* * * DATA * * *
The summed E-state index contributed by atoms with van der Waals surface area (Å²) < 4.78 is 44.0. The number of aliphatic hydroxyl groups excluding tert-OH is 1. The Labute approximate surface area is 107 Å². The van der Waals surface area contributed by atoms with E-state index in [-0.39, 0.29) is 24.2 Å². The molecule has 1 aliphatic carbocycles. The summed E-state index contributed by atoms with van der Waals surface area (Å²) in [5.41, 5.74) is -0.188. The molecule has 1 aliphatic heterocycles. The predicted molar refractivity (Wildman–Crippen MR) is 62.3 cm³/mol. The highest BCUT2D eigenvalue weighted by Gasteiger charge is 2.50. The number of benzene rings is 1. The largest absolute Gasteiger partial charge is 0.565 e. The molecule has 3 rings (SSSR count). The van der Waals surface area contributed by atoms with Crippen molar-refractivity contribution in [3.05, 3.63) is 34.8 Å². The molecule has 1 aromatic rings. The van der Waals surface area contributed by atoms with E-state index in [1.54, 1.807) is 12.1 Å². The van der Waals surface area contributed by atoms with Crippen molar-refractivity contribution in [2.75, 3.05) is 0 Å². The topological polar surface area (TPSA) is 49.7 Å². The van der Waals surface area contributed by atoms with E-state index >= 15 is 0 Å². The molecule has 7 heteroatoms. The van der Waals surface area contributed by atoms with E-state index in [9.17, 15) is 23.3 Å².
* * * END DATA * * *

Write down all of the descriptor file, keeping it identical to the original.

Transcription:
The summed E-state index contributed by atoms with van der Waals surface area (Å²) < 4.78 is 44.0. The number of aliphatic hydroxyl groups excluding tert-OH is 1. The Labute approximate surface area is 107 Å². The van der Waals surface area contributed by atoms with E-state index in [-0.39, 0.29) is 24.2 Å². The molecule has 1 aliphatic carbocycles. The summed E-state index contributed by atoms with van der Waals surface area (Å²) in [5.41, 5.74) is -0.188. The molecule has 1 aliphatic heterocycles. The predicted molar refractivity (Wildman–Crippen MR) is 62.3 cm³/mol. The highest BCUT2D eigenvalue weighted by Gasteiger charge is 2.50. The number of benzene rings is 1. The largest absolute Gasteiger partial charge is 0.565 e. The molecule has 3 rings (SSSR count). The van der Waals surface area contributed by atoms with Crippen molar-refractivity contribution in [3.05, 3.63) is 34.8 Å². The molecule has 1 aromatic rings. The van der Waals surface area contributed by atoms with E-state index in [1.54, 1.807) is 12.1 Å². The van der Waals surface area contributed by atoms with Crippen molar-refractivity contribution in [2.75, 3.05) is 0 Å². The topological polar surface area (TPSA) is 49.7 Å². The van der Waals surface area contributed by atoms with E-state index >= 15 is 0 Å². The molecule has 7 heteroatoms. The van der Waals surface area contributed by atoms with E-state index in [9.17, 15) is 23.3 Å².